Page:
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Twitter Reacts to SpongeBob Musical Performance During Parade

For many viewers, the Macy's Thanksgiving Day Parade is a fun way to see some giant balloons, and to watch performances from currently-running or upcoming broadway shows. And this year's parade was no exception.


But one musical performance caught some parade viewers off guard, and they had lots to say about it on Twitter.

When SpongeBob SquarePants had its turn in the spotlight, performing the song "Bikini Bottom Day," viewers were met with a very human-like SpongeBob and an enthusiastic cast singing and dancing their hearts out.

But for many, they just thought the whole thing was strange:

And they didn't like the fact that the popular cartoon was now a broadway musical:

But plenty of others were completely enthralled by the performance:

And they had some things they needed to say to the haters:

One user even showed the breakdown of who wrote the musical numbers for the show, and it's a pretty impressive list of A-list musical artists:

With songs by the Plain White T's, They Might Be Giants, Cyndi Lauper, David Bowie, Steven Tyler, John Legend, Lady Antebellum, and more, you know at least the music is going to be both eclectic and entertaining.

And there's a reason that the characters aren't walking around in oversized sponge or starfish costumes. They wanted potential audience members to know that the new musical isn't just some arena-style or theme park show for kids.

In an interview with the New York Times, Nickelodeon president Cyma Zarghami said she was skeptical that a musical adaptation would be just that. " I was worried that somebody would take SpongeBob and put a square character on the stage and it would look like a skip and a wave show for little kids," she said. "So I gave the assignment: ‘If you can find somebody who can translate it in the most clever way possible, so that people are in awe of it, in the way they were originally in awe of ‘The Lion King,’ then I’m all in."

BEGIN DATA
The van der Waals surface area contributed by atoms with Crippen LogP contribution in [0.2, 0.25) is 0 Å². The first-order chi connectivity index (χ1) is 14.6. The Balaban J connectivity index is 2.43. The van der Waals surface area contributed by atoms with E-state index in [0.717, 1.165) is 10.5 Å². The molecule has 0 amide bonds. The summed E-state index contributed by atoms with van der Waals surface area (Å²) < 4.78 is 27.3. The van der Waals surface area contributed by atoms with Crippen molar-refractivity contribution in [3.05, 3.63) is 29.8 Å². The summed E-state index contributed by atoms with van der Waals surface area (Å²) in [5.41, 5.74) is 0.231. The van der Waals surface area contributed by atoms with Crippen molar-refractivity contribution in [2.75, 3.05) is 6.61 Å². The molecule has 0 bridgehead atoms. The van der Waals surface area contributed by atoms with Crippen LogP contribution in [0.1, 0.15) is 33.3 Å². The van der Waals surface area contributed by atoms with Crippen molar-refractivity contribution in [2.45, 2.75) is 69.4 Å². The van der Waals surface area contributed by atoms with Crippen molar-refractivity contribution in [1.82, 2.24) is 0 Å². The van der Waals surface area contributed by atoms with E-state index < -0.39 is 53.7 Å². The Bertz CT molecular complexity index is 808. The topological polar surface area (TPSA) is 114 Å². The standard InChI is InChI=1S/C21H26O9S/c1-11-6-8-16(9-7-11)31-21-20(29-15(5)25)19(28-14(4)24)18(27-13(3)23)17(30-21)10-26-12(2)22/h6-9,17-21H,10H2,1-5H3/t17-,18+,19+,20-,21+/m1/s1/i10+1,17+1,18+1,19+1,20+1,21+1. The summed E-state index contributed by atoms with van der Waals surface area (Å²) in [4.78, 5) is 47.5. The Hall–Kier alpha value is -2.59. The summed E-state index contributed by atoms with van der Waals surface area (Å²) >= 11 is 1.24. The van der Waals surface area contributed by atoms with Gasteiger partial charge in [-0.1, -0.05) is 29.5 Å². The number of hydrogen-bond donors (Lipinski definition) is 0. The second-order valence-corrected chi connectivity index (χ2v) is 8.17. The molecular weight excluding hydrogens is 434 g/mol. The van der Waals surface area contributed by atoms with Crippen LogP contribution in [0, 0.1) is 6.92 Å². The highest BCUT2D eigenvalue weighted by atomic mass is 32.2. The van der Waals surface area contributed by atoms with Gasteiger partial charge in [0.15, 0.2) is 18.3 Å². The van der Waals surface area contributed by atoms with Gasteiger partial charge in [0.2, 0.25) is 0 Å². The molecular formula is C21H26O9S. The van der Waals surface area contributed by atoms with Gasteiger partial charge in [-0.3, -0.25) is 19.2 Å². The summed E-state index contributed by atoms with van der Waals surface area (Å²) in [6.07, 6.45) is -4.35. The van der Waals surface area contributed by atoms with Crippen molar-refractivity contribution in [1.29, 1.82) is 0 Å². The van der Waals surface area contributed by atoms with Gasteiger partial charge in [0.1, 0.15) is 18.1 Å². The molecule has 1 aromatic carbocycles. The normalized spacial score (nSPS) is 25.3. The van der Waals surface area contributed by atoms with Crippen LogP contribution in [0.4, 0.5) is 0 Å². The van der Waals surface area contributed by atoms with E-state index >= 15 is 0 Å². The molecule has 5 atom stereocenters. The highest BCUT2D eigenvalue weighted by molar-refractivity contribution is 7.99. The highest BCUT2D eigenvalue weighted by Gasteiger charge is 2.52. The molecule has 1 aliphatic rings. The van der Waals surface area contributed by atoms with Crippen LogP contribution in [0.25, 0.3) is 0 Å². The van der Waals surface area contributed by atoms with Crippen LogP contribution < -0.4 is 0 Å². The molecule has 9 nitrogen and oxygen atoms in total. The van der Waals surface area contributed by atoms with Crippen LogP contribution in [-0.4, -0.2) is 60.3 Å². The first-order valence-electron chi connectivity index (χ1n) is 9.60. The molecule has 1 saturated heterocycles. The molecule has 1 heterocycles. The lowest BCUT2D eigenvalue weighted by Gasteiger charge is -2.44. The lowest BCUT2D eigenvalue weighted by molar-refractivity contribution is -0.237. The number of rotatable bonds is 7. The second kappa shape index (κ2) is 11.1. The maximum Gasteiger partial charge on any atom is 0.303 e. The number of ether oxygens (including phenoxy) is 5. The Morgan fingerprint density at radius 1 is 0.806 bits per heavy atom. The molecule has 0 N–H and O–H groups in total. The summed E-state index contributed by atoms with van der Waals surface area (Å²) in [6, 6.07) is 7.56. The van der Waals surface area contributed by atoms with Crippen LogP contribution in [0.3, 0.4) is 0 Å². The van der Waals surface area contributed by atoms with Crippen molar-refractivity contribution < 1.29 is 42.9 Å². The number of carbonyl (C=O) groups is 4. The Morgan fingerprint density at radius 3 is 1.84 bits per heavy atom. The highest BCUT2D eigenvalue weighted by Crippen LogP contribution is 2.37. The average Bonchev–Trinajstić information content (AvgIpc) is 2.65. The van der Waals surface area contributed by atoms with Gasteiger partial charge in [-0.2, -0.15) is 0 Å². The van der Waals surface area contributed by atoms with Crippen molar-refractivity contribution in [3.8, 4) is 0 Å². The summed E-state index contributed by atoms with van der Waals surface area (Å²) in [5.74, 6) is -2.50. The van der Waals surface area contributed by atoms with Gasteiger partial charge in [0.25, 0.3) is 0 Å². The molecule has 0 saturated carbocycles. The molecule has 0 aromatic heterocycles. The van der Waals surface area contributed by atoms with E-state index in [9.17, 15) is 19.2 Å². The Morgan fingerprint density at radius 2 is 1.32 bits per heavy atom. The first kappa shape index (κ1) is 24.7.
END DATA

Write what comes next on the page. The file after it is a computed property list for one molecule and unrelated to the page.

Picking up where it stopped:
So they found an unconventional director in Tina Landau, and she proposed something "rather subversive, really psychedelic and whimsical and very much full of anarchic energy," and something that "explodes off the stage."

And if the opening number performed during the parade is any indication of what to expect, then audiences will either love it or hate it. Assuming that their opinions are already formed, that is.

Previews started Nov. 6, and the show officially opens Dec. 4.

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H/T: Twitter, Comicbook.com, New York Times